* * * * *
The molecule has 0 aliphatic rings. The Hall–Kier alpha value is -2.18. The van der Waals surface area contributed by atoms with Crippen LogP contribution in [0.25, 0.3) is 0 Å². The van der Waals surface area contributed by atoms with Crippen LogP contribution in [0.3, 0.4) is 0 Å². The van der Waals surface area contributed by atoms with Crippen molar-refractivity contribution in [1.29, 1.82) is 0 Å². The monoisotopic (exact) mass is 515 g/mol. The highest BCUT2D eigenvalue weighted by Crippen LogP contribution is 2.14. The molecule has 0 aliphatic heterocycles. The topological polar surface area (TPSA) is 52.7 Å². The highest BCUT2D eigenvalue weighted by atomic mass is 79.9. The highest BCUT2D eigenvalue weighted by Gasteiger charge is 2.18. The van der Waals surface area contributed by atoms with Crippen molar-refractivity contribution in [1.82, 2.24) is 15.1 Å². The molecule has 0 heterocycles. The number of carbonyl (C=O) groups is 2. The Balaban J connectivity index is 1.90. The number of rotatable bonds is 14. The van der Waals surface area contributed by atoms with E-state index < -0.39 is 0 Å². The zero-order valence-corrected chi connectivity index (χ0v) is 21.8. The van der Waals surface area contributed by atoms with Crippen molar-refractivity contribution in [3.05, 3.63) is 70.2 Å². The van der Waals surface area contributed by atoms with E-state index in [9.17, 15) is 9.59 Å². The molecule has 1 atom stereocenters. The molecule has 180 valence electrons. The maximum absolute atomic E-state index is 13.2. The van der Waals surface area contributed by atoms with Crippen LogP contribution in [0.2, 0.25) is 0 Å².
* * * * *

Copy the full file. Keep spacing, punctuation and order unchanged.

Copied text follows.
The molecule has 0 aliphatic rings. The Hall–Kier alpha value is -2.18. The van der Waals surface area contributed by atoms with Crippen LogP contribution in [0.25, 0.3) is 0 Å². The van der Waals surface area contributed by atoms with Crippen LogP contribution in [0.3, 0.4) is 0 Å². The van der Waals surface area contributed by atoms with Crippen molar-refractivity contribution in [1.29, 1.82) is 0 Å². The monoisotopic (exact) mass is 515 g/mol. The highest BCUT2D eigenvalue weighted by Crippen LogP contribution is 2.14. The molecule has 0 aliphatic heterocycles. The topological polar surface area (TPSA) is 52.7 Å². The highest BCUT2D eigenvalue weighted by atomic mass is 79.9. The highest BCUT2D eigenvalue weighted by Gasteiger charge is 2.18. The van der Waals surface area contributed by atoms with Crippen molar-refractivity contribution in [1.82, 2.24) is 15.1 Å². The molecule has 0 heterocycles. The number of carbonyl (C=O) groups is 2. The Balaban J connectivity index is 1.90. The number of rotatable bonds is 14. The van der Waals surface area contributed by atoms with E-state index < -0.39 is 0 Å². The zero-order valence-corrected chi connectivity index (χ0v) is 21.8. The van der Waals surface area contributed by atoms with Crippen molar-refractivity contribution in [3.05, 3.63) is 70.2 Å². The van der Waals surface area contributed by atoms with E-state index in [9.17, 15) is 9.59 Å². The molecule has 1 atom stereocenters. The molecule has 180 valence electrons. The maximum absolute atomic E-state index is 13.2. The van der Waals surface area contributed by atoms with Crippen LogP contribution in [0.2, 0.25) is 0 Å².